Beachey did a clean deadstick landing and exited with a polished wooden box. It was a barograph that recorded changes in air pressure. Beachey had pushed his machine, the barograph testified, to 11,600 feet — a record — and also negotiated an insane two-mile fall on the return.
"His performance," writes Lieutenant Lester J. Maitland, "sounds a thousand times simpler than it was." Beachey became a national hero.
"Birdmen," the name given daredevil pilots, wore leather jackets, helmets with ear flaps, and turtlenecks with a silk scarf flapping in the breeze. To separate himself from the crowd, Beachey dressed like a banker: three-piece pinstripe suit, white shirt, and tie. He wore his tweed cap backwards, a look other pilots soon adopted. "While some argue that he purposely dressed formally to convey the normalcy of flight," writes Frank Marrero, "it also gave him a dapper look, which surely appealed to his audience, especially the women."
America's superstar aeronaut attracted legions of groupies. When he flew down Chicago's Michigan Avenue and tapped his wheels on the roofs of cars, secretaries "screamed with girlish glee" — at least until he made a beeline for their windows and pulled up at the last second. "He had a fiancée" at every stop, writes Don Dwiggins. And when May, his first wife, divorced him, the judge silenced her after she'd recited 32 cities where women claimed her husband's undying adoration.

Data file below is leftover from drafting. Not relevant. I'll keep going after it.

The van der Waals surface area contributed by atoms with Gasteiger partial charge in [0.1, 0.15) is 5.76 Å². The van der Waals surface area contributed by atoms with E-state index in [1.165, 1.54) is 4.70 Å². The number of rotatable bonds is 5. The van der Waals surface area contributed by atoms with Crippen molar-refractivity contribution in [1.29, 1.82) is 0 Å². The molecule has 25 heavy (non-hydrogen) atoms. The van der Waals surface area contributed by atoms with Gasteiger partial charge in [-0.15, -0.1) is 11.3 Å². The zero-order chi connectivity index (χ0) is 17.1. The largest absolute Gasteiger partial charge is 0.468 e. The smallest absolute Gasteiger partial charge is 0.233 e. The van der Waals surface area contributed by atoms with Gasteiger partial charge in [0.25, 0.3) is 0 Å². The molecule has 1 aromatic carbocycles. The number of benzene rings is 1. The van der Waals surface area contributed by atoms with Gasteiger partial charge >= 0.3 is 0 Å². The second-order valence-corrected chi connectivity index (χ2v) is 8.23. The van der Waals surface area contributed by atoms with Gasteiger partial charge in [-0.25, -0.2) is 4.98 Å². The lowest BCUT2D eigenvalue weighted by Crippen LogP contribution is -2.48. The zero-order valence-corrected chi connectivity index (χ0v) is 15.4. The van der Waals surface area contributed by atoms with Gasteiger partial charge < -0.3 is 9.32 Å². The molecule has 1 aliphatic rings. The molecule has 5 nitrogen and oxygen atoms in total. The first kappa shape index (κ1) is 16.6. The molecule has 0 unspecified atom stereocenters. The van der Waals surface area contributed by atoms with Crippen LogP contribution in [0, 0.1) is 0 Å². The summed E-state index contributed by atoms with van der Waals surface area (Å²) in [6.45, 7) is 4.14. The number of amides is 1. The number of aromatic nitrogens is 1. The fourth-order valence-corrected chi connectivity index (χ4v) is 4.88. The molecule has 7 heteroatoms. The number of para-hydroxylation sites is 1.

Depending on what they thought of him, biographers say Beachey was either five feet tall, five foot eight, or six foot one (the same height as Curtiss). His arrogance knew no limit, say some. He had a "sneering, go-to-hell attitude" and "repelled, rather than attracted people." San Diego's Waldo Dean Waterman, an early pilot who knew him personally, said that on the ground Beachey was "taciturn and moody, maybe, but once he took to the air, he earned the admiration of us all."
Beachey's greatest fears, claims a biographer, were that he'd either be forgotten or remembered only as a "crazy fool."
His antics played into the latter. At the second aviation meet of 1912, he stunned Chicagoans by dressing like a woman. He called this persona Madam Lavasseur, an inept French aviatrix, and flew dizzy, perilous routes, including a near-dip into Lake Michigan.
When the governor of California offended him, for unknown reasons, Beachey did an aerial striptease. Each time he passed the bleachers, he tossed down an article of clothing — here a checkered cap, there a starched collar, fluttering down. He landed wearing only shorts and socks and taxied to his hangar. He hopped down and flexed his muscles at the crowd, telling his mechanic, "Now I'd like to hear what that damned stuffed shirt has to say about Lincoln Beachey!"
Beachey inspired many youngsters to take up flying, including a 12-year-old Charles Lindbergh. Beachey also inspired numerous imitators, several of whom lost their lives attempting his stunts.